The answer, based on the evidence garnered from Florida’s transformative education reforms is a resounding “Yes!” Demographics are not destiny. No one would deny that there are critical factors of home life – parental education, family structure, poor nutrition and other variables that directly impact the educational readiness of children who enter school. But far
Education transformation is a topic we are incredibly passionate about. In fact, in 2012, The Palmetto Fort Foundation (the Forum’s precursor) and U.S. Senator Jim DeMint’s office teamed up to host the “Empower Education Reform Summit.” This event, which was keynoted by former Florida Governor Jeb Bush, attracted elected, education, business and community leaders –
By Tara Servatius Charleston City Paper They pack their families like lemmings into 1,400 square-foot houses situated on postage stamps in Mt. Pleasant and tell themselves they are doing it for their kids’ education. They pay $150 a month for flood insurance on those homes to attend the highest scoring schools in the region. Other
South Carolina Radio Network Interview with Superintendent of Education Mick Zais South Carolina’s education superintendent says he wants this state to be more like Florida when it comes to education. During an interview on Charleston affiliate WTMA, Superintendent Mick Zais referenced a recent study by the new South Carolina conservative think tank Palmetto Policy Forum,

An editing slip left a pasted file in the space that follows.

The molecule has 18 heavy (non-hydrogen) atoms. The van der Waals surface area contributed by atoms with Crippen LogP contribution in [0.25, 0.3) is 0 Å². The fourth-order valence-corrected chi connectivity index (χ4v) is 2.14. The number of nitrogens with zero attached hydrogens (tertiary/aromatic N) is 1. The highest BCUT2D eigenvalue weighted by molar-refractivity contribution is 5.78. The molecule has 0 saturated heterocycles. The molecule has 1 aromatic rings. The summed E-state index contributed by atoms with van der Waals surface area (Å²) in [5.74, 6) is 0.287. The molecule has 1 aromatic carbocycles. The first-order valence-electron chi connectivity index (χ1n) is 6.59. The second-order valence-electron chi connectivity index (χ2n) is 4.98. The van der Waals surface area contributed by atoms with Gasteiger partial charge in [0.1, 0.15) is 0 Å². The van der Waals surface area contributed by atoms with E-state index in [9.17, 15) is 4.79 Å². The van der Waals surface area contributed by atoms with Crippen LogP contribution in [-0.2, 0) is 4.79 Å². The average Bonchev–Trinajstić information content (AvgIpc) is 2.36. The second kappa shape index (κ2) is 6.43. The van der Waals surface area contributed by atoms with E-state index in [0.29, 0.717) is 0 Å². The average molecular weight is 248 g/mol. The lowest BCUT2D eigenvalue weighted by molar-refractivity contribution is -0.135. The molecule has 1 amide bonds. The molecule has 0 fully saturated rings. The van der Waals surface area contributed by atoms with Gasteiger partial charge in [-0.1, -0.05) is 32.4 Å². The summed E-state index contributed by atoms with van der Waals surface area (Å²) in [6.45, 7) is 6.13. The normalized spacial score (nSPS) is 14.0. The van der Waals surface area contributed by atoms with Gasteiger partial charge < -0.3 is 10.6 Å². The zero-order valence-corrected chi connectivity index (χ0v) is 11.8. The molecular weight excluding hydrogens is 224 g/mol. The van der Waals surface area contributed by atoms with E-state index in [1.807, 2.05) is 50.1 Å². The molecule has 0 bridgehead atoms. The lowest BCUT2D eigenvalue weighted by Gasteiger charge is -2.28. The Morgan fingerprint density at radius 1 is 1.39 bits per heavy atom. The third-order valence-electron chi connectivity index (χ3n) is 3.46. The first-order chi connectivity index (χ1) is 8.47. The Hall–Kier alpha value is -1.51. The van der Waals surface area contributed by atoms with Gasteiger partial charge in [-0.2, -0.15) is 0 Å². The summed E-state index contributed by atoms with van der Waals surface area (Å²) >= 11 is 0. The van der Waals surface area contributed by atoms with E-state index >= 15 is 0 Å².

Columbia, SC – Today, the newly formed Palmetto Promise Institute announced the release of its inaugural policy paper, Transformation: What South Carolina Can Learn from Florida’s K-12 Reforms. In 1998, South Carolina students led Florida students in performance on a number of national tests, including the National Assessment of Educational Progress (NAEP), known as “The
Since the arrival of Steve Spurrier in Columbia, “Florida usually beats Carolina” has eventually become “the Gamecocks usually beat the Gators.” The reverse is true in K-12 education. In 1999, South Carolina students led Florida students in performance on a number of national educational tests, including NAEP, the National Assessment of Educational Progress. But for 2003-2011, in combined Math and Reading NAEP scores, Florida was first with a 54 point improvement and South Carolina was last with a 44 point decline (page 7). Question: How did Florida leapfrog South Carolina in such a short period of time? Answer: transformation through comprehensive reform.